Definitely one of my favorite Big Picture episodes in quite some time. I got nothing against Michael Bay seeing as The Rock is one of my favorite action movies and I liked both Pain & Gain and Armageddon well enough.

Class act from Bob to rise to Bay's defense, particularly in regards to the fact that some critics slam Bay as a way to indirectly slam his audience's tastes.

I agree with Bob wholeheartedly and nothing ticks me off more than how many elites will outwardly revile Transformers, but defend New Trek, even though they operate at roughly the same level.

That said, if I had to choose a Bay specific problem that makes me hate Bay's films, it would be his penchant for excess. Bob's right to point out that plenty of other filmmakers do what Bay does, but I don't think any other director takes it to the same level. The relentless pacing that offers no mental repose, somewhat tolerable in a shorter film like Star Trek Into Darkness, becomes unbearable in Bay's overlong explosion-fests. And speaking of explosions, the sheer volume of destruction and things on screen just becomes mentally tiring. When I saw Transformers for the first time on television, I had a headache by the time the film ended.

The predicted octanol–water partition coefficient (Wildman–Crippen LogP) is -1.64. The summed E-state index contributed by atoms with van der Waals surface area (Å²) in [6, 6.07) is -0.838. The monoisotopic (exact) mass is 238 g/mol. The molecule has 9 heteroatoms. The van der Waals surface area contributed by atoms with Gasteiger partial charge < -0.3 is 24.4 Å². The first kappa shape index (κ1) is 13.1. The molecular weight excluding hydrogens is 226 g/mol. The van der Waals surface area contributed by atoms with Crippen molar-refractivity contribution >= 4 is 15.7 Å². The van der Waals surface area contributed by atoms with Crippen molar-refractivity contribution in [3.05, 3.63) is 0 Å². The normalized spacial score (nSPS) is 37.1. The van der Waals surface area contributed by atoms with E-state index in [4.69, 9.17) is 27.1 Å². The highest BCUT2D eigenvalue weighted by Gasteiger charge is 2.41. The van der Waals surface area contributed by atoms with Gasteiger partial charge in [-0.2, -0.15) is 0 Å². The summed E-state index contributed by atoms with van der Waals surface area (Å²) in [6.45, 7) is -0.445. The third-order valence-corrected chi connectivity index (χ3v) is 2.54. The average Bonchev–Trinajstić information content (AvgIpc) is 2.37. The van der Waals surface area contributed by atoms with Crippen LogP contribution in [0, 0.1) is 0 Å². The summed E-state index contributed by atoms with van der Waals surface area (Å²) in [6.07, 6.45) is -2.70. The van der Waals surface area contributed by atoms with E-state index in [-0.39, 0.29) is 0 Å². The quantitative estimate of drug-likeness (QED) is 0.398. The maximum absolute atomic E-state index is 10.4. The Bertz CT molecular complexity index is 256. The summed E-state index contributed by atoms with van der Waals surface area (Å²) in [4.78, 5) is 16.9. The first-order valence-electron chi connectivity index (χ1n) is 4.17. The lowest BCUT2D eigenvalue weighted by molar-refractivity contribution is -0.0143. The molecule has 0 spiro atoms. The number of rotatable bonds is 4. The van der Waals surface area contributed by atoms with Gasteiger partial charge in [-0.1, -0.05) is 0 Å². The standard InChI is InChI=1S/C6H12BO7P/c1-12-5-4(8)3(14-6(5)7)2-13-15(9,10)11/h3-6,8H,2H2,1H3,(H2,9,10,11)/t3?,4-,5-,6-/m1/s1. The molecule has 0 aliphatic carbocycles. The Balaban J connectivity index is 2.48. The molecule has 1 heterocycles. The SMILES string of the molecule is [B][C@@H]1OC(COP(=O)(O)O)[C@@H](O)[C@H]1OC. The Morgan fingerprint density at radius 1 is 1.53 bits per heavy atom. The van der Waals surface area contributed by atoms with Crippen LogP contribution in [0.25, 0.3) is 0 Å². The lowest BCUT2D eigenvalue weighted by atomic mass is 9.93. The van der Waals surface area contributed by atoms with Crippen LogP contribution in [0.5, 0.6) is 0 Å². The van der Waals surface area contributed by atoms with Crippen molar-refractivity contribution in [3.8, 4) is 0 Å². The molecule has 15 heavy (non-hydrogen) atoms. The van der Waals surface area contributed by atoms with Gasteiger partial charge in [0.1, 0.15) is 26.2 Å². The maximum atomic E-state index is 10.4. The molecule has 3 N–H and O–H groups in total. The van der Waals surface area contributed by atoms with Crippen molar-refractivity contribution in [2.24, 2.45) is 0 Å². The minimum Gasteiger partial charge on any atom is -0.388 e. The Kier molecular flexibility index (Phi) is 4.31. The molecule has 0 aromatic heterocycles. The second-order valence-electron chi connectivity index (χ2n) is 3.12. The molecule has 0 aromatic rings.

Excess is Michael Bay's problem. Excess and the unwillingness to just take a breath.

I... wow. I was rolling up my sleeves midway to post a rant, but by the end when...

... a Mic drop would not have been out of place...

... I was left quite speechless. Bravo.

Yes...just, yes. The viewing public has, and always will be, the problem because they would much rather watch the flashy visuals and action sequences over the slower movie with an actual story.

Also, to be fair, I have to believe that Bey is actually TRYING to make a good movie on some level. Or, at the very least, he does enough research on the established characters to try and make them not too far off from how they are known. When I saw a couple of the trailers of the new live action TMNT movie, I saw that Mikey was still a lovable goofball and Raph looked like he was going to kick someone's ass for looking at him wrong...and those weird goggles do kinda exemplify Donny's nerdiness, I must admit. So, basically the characterizations seem on par with how the Turtles are classically depicted. I only wish the Shredder armor never happened...that was a buzzkill.